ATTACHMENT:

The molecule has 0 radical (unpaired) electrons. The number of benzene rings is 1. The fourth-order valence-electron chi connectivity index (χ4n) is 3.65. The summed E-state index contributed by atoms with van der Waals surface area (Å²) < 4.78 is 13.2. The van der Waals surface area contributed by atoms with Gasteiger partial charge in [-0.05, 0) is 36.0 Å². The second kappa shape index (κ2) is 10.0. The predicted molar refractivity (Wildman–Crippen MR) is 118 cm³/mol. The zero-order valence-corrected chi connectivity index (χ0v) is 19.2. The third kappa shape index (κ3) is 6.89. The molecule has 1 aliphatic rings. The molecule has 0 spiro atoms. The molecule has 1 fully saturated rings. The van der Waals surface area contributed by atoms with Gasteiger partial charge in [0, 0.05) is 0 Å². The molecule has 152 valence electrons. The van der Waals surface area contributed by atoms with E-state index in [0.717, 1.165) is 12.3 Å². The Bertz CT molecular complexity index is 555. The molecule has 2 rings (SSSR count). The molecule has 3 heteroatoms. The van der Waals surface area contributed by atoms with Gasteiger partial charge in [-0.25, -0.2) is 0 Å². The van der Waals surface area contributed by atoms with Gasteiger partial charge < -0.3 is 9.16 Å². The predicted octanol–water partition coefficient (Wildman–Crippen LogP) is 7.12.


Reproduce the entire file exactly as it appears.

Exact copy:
The molecule has 0 radical (unpaired) electrons. The number of benzene rings is 1. The fourth-order valence-electron chi connectivity index (χ4n) is 3.65. The summed E-state index contributed by atoms with van der Waals surface area (Å²) < 4.78 is 13.2. The van der Waals surface area contributed by atoms with Gasteiger partial charge in [-0.05, 0) is 36.0 Å². The second kappa shape index (κ2) is 10.0. The predicted molar refractivity (Wildman–Crippen MR) is 118 cm³/mol. The zero-order valence-corrected chi connectivity index (χ0v) is 19.2. The third kappa shape index (κ3) is 6.89. The molecule has 1 aliphatic rings. The molecule has 0 spiro atoms. The molecule has 1 fully saturated rings. The van der Waals surface area contributed by atoms with Gasteiger partial charge in [0, 0.05) is 0 Å². The molecule has 152 valence electrons. The van der Waals surface area contributed by atoms with E-state index in [0.717, 1.165) is 12.3 Å². The Bertz CT molecular complexity index is 555. The molecule has 2 rings (SSSR count). The molecule has 3 heteroatoms. The van der Waals surface area contributed by atoms with Gasteiger partial charge in [-0.25, -0.2) is 0 Å². The van der Waals surface area contributed by atoms with Gasteiger partial charge < -0.3 is 9.16 Å². The predicted octanol–water partition coefficient (Wildman–Crippen LogP) is 7.12.